Digital radio dawns new device technology paradigm

New features come at a new price tag

The Pure One digital radio brings new features, at a price

The Pure One digital radio brings new features, at a price

Digital radio has officially launched, with some 40 different radio stations across Australia broadcasting simultaneously to an audience of more than 8 million people from 7:40 am, and in doing the industry has ushered in a new type of device needed to receive it.

Like digital television, digital radio promises a better quality broadcast, more channels, electronic program guides, news and information, as well as the ability to manipulate the audio stream for more listening convenience through pausing, rewinding and music downloads.

Digital radio is free but a digital radio device (or receiver) with a DAB+ chip in it is required to receive the broadcast as existing radios cannot do so.

Test digital broadcasts have been underway since May, but it is the rate of uptake of new digital radio receivers that will determine its popularity.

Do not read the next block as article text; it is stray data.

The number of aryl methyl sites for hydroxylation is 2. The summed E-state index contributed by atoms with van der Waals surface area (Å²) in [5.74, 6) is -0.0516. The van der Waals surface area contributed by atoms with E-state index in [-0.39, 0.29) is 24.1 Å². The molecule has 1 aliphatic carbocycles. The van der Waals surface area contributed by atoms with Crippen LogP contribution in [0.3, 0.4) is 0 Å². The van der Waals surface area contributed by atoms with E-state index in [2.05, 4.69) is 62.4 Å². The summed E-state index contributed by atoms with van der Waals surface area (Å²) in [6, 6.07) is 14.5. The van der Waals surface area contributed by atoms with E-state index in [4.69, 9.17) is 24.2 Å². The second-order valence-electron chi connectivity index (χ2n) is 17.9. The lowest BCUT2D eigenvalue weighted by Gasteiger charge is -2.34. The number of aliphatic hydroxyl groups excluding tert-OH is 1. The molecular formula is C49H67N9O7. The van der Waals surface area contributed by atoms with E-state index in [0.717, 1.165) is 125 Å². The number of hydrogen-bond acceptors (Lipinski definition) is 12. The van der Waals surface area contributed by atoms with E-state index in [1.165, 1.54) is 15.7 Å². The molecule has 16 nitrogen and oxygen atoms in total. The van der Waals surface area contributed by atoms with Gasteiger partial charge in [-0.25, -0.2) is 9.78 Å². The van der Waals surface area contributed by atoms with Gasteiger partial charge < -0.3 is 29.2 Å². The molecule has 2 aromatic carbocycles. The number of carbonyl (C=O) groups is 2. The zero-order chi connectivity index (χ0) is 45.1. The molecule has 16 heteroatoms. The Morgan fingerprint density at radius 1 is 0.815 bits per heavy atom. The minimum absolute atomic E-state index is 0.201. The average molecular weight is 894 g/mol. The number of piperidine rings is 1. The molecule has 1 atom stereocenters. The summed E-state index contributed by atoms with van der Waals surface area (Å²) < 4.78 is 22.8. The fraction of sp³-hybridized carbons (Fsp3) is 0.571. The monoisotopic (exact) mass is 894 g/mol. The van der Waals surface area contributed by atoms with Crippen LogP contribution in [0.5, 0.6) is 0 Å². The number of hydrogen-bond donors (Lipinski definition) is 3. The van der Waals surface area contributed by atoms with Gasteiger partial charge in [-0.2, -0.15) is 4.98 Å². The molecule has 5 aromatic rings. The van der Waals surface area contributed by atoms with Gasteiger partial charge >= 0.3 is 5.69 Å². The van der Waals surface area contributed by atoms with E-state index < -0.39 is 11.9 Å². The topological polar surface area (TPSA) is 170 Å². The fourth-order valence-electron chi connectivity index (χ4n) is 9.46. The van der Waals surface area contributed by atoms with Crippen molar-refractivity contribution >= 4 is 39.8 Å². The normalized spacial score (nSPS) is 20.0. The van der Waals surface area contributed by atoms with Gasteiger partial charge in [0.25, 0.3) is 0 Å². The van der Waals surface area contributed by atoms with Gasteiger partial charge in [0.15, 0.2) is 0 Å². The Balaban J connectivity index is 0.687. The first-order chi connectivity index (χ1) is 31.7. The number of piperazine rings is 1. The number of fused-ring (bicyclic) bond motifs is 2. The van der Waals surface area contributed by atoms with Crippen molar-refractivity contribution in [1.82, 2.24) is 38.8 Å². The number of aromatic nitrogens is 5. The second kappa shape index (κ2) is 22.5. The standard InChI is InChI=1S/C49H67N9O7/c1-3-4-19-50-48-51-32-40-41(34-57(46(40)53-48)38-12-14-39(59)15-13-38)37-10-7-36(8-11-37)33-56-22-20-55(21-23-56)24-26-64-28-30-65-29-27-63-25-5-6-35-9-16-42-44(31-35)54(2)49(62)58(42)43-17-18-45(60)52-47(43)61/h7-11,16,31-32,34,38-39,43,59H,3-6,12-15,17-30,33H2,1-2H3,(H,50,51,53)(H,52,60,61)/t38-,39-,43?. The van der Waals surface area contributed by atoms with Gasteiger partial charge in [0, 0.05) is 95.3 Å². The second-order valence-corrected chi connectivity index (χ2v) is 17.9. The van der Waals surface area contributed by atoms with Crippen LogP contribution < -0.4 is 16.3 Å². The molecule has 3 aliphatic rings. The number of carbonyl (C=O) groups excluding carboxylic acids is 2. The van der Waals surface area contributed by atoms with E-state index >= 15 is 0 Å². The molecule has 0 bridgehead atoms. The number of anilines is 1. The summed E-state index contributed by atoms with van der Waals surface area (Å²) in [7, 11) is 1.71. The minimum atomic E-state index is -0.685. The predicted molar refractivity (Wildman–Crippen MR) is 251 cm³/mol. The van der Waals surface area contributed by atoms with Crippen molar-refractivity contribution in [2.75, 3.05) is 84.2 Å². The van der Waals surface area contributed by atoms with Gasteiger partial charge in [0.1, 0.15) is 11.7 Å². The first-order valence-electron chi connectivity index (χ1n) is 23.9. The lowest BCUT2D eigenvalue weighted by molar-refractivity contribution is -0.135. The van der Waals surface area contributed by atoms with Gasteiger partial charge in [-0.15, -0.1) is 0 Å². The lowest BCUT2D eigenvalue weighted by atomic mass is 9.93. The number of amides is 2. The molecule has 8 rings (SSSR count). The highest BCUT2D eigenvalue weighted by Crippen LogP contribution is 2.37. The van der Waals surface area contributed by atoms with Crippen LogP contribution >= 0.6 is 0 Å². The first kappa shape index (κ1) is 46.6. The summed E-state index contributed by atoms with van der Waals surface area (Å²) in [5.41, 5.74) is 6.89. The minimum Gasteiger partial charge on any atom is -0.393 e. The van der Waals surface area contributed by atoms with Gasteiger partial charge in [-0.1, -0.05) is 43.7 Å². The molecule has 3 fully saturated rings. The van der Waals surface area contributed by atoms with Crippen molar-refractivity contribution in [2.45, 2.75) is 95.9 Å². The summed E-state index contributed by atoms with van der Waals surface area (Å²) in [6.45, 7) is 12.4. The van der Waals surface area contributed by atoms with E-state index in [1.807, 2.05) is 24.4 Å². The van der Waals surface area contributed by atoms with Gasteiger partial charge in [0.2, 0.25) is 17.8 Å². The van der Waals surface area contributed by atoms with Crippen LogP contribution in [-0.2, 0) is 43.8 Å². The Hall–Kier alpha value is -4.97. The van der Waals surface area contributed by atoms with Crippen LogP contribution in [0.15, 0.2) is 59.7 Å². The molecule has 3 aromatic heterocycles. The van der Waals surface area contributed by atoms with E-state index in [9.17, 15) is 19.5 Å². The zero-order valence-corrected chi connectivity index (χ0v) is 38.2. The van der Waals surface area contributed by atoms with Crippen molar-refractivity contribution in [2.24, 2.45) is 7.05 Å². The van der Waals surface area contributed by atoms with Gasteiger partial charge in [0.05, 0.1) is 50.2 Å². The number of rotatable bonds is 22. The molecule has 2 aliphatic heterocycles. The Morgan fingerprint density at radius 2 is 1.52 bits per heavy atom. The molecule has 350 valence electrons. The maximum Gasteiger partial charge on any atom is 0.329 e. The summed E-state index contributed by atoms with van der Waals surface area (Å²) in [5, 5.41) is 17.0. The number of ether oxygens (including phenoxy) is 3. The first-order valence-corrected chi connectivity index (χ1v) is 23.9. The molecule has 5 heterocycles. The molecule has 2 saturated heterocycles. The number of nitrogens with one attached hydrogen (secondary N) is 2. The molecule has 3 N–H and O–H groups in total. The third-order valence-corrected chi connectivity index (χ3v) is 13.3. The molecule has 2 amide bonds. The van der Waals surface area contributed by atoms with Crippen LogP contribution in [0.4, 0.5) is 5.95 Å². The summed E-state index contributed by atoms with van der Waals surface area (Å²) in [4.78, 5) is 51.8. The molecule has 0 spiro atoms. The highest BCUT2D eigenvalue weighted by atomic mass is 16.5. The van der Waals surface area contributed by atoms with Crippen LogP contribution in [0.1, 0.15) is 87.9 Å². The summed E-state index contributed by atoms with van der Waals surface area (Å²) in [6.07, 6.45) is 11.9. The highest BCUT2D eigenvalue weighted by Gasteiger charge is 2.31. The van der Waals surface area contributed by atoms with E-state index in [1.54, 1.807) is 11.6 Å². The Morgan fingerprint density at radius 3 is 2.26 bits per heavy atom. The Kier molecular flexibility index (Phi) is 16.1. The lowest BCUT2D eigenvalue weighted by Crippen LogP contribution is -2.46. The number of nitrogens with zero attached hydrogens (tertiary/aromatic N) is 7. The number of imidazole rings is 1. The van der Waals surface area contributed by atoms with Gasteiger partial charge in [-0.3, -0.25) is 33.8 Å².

In June, retailer Dick Smith Electronics published the results of an online survey that asked shoppers about their awareness of digital radio.

Some 69 per cent of people who took the survey knew about digital radio and 77 per cent said they are likely to upgrade to digital radio in the near future.

However, cost may be a barrier to upgrades with over two thirds of consumers not willing to spend $150 or more to buy a digital radio receiver.

Commercial Radio Australia has launched a digital radio portal, Digital Radio Plus, at to help consumers adopt the new technology, including a service to help locate a digital radio seller.

At the launch event, dubbed Radio United, the metropolitan commercial radio industry “road blocked” Australian metropolitan radio as a show of unity, simultaneously broadcasting a four minute audio piece that re-worked the iconic Australian song, You’re The Voice.

Commercial Radio Australia CEO Joan Warner said the industry has united for this event to illustrate the power of radio broadcasting.

The first screen based digital radio device available in Australia, the iRiver B30, was on display in each state and demonstrated the new visual aspects of digital radio.

A car also showed how listeners can hear digital radio while driving with the Pure Highway digital radio adaptor.

Hundreds of digital radios were given away to attendees of the launch events.

To find out whether digital radio is available in their location, people can use Digital Radio Plus or simply SMS at postcode to 0409DRPLUS (0409 377 587).

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Tags radiodigital radio

More about DABDick Smith ElectronicsiRiverPLUSPure

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